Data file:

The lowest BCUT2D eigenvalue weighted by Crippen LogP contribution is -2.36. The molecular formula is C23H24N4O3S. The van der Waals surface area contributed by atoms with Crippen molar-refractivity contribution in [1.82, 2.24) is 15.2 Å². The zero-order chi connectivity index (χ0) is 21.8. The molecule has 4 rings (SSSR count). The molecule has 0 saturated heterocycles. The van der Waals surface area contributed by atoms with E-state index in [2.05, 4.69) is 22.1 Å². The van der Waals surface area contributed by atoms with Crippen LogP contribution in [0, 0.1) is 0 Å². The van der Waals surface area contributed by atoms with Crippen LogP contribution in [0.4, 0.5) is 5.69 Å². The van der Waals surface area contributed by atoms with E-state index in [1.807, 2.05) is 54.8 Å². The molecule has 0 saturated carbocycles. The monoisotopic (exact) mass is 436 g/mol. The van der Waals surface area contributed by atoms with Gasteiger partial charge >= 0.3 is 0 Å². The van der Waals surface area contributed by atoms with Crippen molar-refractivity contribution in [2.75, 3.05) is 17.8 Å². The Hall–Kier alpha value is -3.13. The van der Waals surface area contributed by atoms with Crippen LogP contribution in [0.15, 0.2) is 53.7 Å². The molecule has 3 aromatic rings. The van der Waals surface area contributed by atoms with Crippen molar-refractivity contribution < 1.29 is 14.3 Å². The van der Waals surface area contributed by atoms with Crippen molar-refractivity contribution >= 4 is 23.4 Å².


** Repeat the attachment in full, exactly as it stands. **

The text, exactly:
The lowest BCUT2D eigenvalue weighted by Crippen LogP contribution is -2.36. The molecular formula is C23H24N4O3S. The van der Waals surface area contributed by atoms with Crippen molar-refractivity contribution in [1.82, 2.24) is 15.2 Å². The zero-order chi connectivity index (χ0) is 21.8. The molecule has 4 rings (SSSR count). The molecule has 0 saturated heterocycles. The van der Waals surface area contributed by atoms with E-state index in [2.05, 4.69) is 22.1 Å². The van der Waals surface area contributed by atoms with Crippen LogP contribution in [0, 0.1) is 0 Å². The van der Waals surface area contributed by atoms with Crippen LogP contribution in [0.4, 0.5) is 5.69 Å². The van der Waals surface area contributed by atoms with E-state index in [1.807, 2.05) is 54.8 Å². The molecule has 0 saturated carbocycles. The monoisotopic (exact) mass is 436 g/mol. The van der Waals surface area contributed by atoms with Gasteiger partial charge >= 0.3 is 0 Å². The van der Waals surface area contributed by atoms with Crippen molar-refractivity contribution in [2.75, 3.05) is 17.8 Å². The Hall–Kier alpha value is -3.13. The van der Waals surface area contributed by atoms with Crippen LogP contribution in [0.15, 0.2) is 53.7 Å². The molecule has 3 aromatic rings. The van der Waals surface area contributed by atoms with Crippen molar-refractivity contribution < 1.29 is 14.3 Å². The van der Waals surface area contributed by atoms with Crippen molar-refractivity contribution >= 4 is 23.4 Å².